Meanwhile, normal MERLIN operations continue. Observing in Semester 01A occurred at 5 and 22 GHz, we are returning after the summer engineering break at the same frequencies and will be switching to L-band (1.3 and 1.8 GHz) during November. The exact date of the changeover is yet to be determined and will be influenced by the availability of the Lovell Telescope (see article below). The summer shutdown for engineering was occupied with routine engineering tasks at several of the telescopes, including investigation of some non-fatal problems that were noticed during the previous observing session e.g. periodic stalling of the sub-reflector at Cambridge. The major scheduled task was to be the replacement of the drive system at Pickmere, the third and final telescope to undergo such surgery. However, the farm adjacent to Pickmere was the subject of a Foot and Mouth scare and, although it was eventually declared clear of the disease, the quarantine period that was enforced resulted in us having to postpone the work on Pickmere until next summer.
The final article in this newsletter advertises the public release of the interactive MERLIN archive. We hope that all astronomers will make full use of this archive, especially as it grows and all publicly available data become available. As the article discusses, Cheung et al. have recently published a paper using MERLIN archive data; I look forward to seeing more such papers.
Related to the release of the archive is the news that Jodrell Bank Observatory are members of the Astrogrid consortium, which has been successful in obtaining UK e-science funding, and the Astrophysical Virtual Observatory (AVO) consortium, which has been awarded EU funds to develop Phase A of a virtual observatory. Our participation in both of these projects means that radio astronomical applications will be fully discussed and developed as the ideas for VOs proceed.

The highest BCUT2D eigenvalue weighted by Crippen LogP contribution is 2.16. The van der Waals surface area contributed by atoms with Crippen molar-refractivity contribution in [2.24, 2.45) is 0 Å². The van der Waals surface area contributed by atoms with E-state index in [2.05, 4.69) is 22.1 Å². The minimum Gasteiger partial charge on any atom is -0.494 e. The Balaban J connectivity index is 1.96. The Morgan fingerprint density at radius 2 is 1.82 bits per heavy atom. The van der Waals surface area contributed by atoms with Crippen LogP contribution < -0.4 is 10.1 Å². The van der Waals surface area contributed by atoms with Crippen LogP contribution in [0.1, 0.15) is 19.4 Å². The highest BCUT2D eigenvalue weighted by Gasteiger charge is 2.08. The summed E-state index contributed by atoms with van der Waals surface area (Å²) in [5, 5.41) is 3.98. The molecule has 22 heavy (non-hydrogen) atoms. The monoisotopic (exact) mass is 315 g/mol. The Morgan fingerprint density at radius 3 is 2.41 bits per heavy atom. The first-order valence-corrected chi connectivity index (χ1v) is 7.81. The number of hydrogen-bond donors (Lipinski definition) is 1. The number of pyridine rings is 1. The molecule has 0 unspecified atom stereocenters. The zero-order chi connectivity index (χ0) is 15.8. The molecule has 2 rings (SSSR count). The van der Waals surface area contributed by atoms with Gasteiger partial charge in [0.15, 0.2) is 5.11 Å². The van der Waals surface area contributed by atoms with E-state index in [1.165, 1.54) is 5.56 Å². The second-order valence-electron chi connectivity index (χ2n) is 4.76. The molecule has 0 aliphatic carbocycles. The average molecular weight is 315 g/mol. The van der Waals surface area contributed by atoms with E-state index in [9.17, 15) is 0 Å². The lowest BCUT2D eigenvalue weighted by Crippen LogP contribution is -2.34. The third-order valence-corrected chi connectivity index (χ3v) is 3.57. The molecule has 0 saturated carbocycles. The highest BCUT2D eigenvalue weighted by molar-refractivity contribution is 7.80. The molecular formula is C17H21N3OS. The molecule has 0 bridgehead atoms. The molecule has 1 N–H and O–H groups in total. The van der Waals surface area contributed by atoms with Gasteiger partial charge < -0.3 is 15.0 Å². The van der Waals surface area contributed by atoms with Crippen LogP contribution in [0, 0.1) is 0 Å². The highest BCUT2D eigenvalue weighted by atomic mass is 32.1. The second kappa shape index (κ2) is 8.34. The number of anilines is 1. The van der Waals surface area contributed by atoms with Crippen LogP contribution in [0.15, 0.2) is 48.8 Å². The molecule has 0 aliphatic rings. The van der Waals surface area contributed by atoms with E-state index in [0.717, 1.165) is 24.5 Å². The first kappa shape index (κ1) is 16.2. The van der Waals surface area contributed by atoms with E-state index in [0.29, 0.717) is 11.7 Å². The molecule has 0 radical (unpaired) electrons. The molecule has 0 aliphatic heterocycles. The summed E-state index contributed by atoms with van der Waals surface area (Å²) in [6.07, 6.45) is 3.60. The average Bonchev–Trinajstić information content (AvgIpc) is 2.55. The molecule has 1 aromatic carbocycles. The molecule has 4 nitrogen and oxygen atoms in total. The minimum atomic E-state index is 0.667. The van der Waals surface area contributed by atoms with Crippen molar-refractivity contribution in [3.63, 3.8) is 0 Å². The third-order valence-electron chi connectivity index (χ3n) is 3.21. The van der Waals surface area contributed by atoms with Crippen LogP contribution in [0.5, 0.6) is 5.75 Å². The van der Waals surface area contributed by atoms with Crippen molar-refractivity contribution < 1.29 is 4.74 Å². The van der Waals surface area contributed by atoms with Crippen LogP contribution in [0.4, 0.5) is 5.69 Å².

Finally, we are about to publish the 1999-2000 biennial report. This will soon be visible on our web page and looks very impressive as a glossy hard copy. Please e-mail Janet Eaton (firstname.lastname@example.org) with your mailing address if you wish to be included on the hard-copy circulation list.
Gravitational lens systems are fascinating objects and have proved exceptionally useful in a wide range of astrophysical problems. Most famously they enable us to measure the Hubble parameter in a single step, but they also enable us to constrain lens galaxy mass profiles and also to explore the ISM of the lensing galaxy due to its influence on the radiation of the background lensed quasar. A recent discovery was the phenomenon of radio microlensing in at least one of the images of CLASS B1600+434, a 1.4-arcsec separation double lens system (Figure 1 (a)). Whilst optical microlensing is a relatively common phenomenon, this was the first detection of microlensing in the radio, and was made possible due to the two 'copies' of the background source, which allowed a separation of the intrinsic variability and that superimposed due to some external propagation effect. Through an analysis of the microlensing variability it is possible to infer several properties of both the lensed source and also the microlenses. In the case of CLASS B1600+434 the microlensing is believed to be due to a population of > ~0.5 solar mass located in the halo of the lensing galaxy. This has prompted a search for microlensing in a larger sample of lens systems.